Guide to Essential Math: A Review for Physics, Chemistry and Engineering Students

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Elsevier Science, Feb 15, 2013 - Mathematics - 320 pages
This book reminds students in junior, senior and graduate level courses in physics, chemistry and engineering of the math they may have forgotten (or learned imperfectly) that is needed to succeed in science courses. The focus is on math actually used in physics, chemistry, and engineering, and the approach to mathematics begins with 12 examples of increasing complexity, designed to hone the student's ability to think in mathematical terms and to apply quantitative methods to scientific problems. Detailed illustrations and links to reference material online help further comprehension. The second edition features new problems and illustrations and features expanded chapters on matrix algebra and differential equations.

  • Use of proven pedagogical techniques developed during the author's 40 years of teaching experience
  • New practice problems and exercises to enhance comprehension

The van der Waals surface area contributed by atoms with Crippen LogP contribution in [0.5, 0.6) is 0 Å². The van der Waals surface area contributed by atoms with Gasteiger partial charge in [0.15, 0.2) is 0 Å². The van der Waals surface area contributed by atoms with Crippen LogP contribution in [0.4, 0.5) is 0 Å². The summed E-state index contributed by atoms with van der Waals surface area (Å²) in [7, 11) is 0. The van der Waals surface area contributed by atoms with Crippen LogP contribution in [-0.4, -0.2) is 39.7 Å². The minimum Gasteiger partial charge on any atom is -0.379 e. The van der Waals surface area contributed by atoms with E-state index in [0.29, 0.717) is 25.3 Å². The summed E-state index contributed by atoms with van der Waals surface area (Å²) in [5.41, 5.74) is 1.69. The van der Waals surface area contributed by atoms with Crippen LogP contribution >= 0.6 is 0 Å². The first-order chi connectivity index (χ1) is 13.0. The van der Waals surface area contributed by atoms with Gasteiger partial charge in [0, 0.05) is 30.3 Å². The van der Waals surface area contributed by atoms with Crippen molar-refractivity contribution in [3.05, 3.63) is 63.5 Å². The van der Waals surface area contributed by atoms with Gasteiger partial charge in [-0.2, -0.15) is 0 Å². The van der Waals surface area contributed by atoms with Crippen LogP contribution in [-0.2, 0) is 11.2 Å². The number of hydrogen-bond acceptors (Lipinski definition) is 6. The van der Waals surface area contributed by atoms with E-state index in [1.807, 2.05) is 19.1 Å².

• Coverage of fairly advanced topics, including vector and matrix algebra, partial differential equations, special functions and complex variables

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About the author (2013)

Professor Blinder is Professor Emeritus of Chemistry and Physics at the University of Michigan, Ann Arbor and a senior scientist with Wolfram Research Inc., Champaign, IL.. After receiving his A.B. in Physics and Chemistry from Cornell University, he went on to receive an A. M in Physics, and a Ph. D. in Chemical Physics from Harvard University under Professors W. E. Moffitt and J. H. Van Vleck.
He has held positions at Johns Hopkins University, Carnegie-Mellon University, Harvard University, University College London, Centre de Méchanique Ondulatoire Appliquée in Paris, the Mathematical Institute in Oxford, and the University of Michigan.
Prof Blinder has won multiple awards for his work, published 4 books, and over 100 journal articles. His research interests include Theoretical Chemistry, Mathematical Physics, applications of quantum mechanics to atomic and molecular structure, theory and applications of Coulomb Propagators, structure and self-energy of the electron, supersymmetric quantum field theory, connections between general relativity and quantum mechanics.

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